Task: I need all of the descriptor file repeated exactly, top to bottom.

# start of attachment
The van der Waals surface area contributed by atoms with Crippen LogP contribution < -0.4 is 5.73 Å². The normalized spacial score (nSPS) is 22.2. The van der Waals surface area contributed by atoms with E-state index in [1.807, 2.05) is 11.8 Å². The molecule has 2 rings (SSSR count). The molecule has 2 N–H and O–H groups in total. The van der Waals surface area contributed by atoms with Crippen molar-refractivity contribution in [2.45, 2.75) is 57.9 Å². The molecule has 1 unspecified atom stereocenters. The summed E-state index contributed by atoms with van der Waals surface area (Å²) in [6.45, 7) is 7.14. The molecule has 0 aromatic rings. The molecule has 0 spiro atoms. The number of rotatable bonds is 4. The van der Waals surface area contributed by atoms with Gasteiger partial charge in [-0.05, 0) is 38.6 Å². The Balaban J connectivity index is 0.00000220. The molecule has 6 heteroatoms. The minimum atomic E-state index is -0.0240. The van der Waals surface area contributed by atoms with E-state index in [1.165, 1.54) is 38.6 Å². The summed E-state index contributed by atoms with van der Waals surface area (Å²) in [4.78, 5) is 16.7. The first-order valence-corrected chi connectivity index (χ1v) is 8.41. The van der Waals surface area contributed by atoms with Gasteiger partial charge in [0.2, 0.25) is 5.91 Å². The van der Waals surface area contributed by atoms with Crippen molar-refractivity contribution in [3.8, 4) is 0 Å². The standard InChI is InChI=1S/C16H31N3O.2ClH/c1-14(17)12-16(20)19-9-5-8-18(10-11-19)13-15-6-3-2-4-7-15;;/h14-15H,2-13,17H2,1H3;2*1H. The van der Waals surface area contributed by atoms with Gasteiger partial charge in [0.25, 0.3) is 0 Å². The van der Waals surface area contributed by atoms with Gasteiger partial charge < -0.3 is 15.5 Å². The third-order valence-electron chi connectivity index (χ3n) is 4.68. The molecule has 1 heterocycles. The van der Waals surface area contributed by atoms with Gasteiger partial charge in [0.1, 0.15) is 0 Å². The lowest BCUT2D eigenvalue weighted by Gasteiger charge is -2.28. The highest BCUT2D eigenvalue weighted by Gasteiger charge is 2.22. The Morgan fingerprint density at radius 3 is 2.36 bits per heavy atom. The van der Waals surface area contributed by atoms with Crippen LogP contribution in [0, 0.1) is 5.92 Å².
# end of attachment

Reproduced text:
The van der Waals surface area contributed by atoms with Crippen LogP contribution < -0.4 is 5.73 Å². The normalized spacial score (nSPS) is 22.2. The van der Waals surface area contributed by atoms with E-state index in [1.807, 2.05) is 11.8 Å². The molecule has 2 rings (SSSR count). The molecule has 2 N–H and O–H groups in total. The van der Waals surface area contributed by atoms with Crippen molar-refractivity contribution in [2.45, 2.75) is 57.9 Å². The molecule has 1 unspecified atom stereocenters. The summed E-state index contributed by atoms with van der Waals surface area (Å²) in [6.45, 7) is 7.14. The molecule has 0 aromatic rings. The molecule has 0 spiro atoms. The number of rotatable bonds is 4. The van der Waals surface area contributed by atoms with Gasteiger partial charge in [-0.05, 0) is 38.6 Å². The Balaban J connectivity index is 0.00000220. The molecule has 6 heteroatoms. The minimum atomic E-state index is -0.0240. The van der Waals surface area contributed by atoms with E-state index in [1.165, 1.54) is 38.6 Å². The summed E-state index contributed by atoms with van der Waals surface area (Å²) in [4.78, 5) is 16.7. The first-order valence-corrected chi connectivity index (χ1v) is 8.41. The van der Waals surface area contributed by atoms with Gasteiger partial charge in [0.2, 0.25) is 5.91 Å². The van der Waals surface area contributed by atoms with Crippen molar-refractivity contribution in [3.8, 4) is 0 Å². The standard InChI is InChI=1S/C16H31N3O.2ClH/c1-14(17)12-16(20)19-9-5-8-18(10-11-19)13-15-6-3-2-4-7-15;;/h14-15H,2-13,17H2,1H3;2*1H. The van der Waals surface area contributed by atoms with Gasteiger partial charge in [0.25, 0.3) is 0 Å². The van der Waals surface area contributed by atoms with Gasteiger partial charge < -0.3 is 15.5 Å². The third-order valence-electron chi connectivity index (χ3n) is 4.68. The molecule has 1 heterocycles. The van der Waals surface area contributed by atoms with Gasteiger partial charge in [0.1, 0.15) is 0 Å². The lowest BCUT2D eigenvalue weighted by Gasteiger charge is -2.28. The highest BCUT2D eigenvalue weighted by Gasteiger charge is 2.22. The Morgan fingerprint density at radius 3 is 2.36 bits per heavy atom. The van der Waals surface area contributed by atoms with Crippen LogP contribution in [0, 0.1) is 5.92 Å².